To address more generally Shamus’s remark: the industry could be fixed by a moderately intelligent guy with an MBA, possibly, but they don’t want to fix it, partly because of historical reasons. They got away with murder back in the stone age, when the bulk of the legal framework was drawn up for software before anyone understood what software is (e.g. you buy a license to use the software, etc…) It’s not all bad, btw, but the potential for abuse appeared early on and people got so comfortable with it that it shaped their worldview to this day.

      The guy-with-MBA’s challenge would be to convince *anyone* in this industry that changing something would be beneficial. (And once he did, he would have to deal with: “OK, we’ll do it, but only after so-and-so does”).

      1. Steve C says:

        I’m sure game company lawyers would argue that, and probably already have. But I wouldn’t put it past them to argue that kittens need to be curb-stomped too. They are bereft of moral high ground here.

        And you are so right that early abuse shaped their worldview. That’s what we are stuck with now. That is also why we absolutely MUST squash the tiniest abuse now. Otherwise the abuse will perpetuate and grow until consumers have no rights. The original software contract was to protect VisiCalc (first spreadsheet program) if a company lost their entire accounting records or something. Which was a reasonable limitation. Microsoft took that reasonable idea and tortured it until it’s the horrible mess now.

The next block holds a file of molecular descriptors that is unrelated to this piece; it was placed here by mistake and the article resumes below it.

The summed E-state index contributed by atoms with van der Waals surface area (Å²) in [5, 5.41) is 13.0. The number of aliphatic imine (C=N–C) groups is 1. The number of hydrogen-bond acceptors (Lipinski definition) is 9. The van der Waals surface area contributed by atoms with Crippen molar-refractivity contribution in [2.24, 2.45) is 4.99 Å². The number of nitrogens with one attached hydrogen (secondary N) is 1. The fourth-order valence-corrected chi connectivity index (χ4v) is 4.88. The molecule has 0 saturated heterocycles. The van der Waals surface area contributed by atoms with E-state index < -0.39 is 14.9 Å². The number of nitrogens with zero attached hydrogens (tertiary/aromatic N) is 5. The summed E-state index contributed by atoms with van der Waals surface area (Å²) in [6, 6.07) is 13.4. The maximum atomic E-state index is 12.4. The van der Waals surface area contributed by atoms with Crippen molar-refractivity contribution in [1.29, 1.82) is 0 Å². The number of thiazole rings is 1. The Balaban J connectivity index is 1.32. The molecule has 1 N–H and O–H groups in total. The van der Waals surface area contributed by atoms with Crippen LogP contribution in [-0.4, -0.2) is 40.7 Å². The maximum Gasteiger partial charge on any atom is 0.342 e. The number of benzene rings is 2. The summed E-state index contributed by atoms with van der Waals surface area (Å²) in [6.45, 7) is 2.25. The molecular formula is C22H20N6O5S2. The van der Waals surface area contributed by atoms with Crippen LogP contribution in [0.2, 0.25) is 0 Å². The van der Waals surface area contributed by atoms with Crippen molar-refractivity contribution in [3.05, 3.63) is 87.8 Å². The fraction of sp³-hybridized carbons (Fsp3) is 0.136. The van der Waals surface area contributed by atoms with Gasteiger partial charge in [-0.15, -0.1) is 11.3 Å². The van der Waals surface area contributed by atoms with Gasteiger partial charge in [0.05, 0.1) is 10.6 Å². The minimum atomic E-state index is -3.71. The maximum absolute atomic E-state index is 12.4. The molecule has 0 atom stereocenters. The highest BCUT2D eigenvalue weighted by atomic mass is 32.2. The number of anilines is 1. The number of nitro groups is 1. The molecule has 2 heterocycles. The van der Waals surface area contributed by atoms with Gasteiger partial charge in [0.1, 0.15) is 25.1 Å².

Remember Microsoft’s PlaysForSure? If you bought anything off MSN Music you were screwed. Sucks to be you but you deserved it for trusting MS. Now imagine it’s so common practice that it’s the same for everything. All music. All video. All games. All of it gone because someone flips a switch somewhere in a corporate headquarters.

        The slow steady decline of our rights is the greatest threat. Honestly the best thing that could happen right now is that an important company goes crazy and does something like turning everything off. The backlash of consumers as their Blackberry emails are lost, their Apple products brick and WoW players go into a nerdrage like never seen before would do wonders for long term consumer rights.

  44. Volatar says:

    Shamus, you haven’t posted the latest Stolen Pixels here on Twenty Sided. It came out 4 days ago and I only just found out about it now when I finished reading this Experienced Points and saw it at the bottom of the page.

  45. susie day says: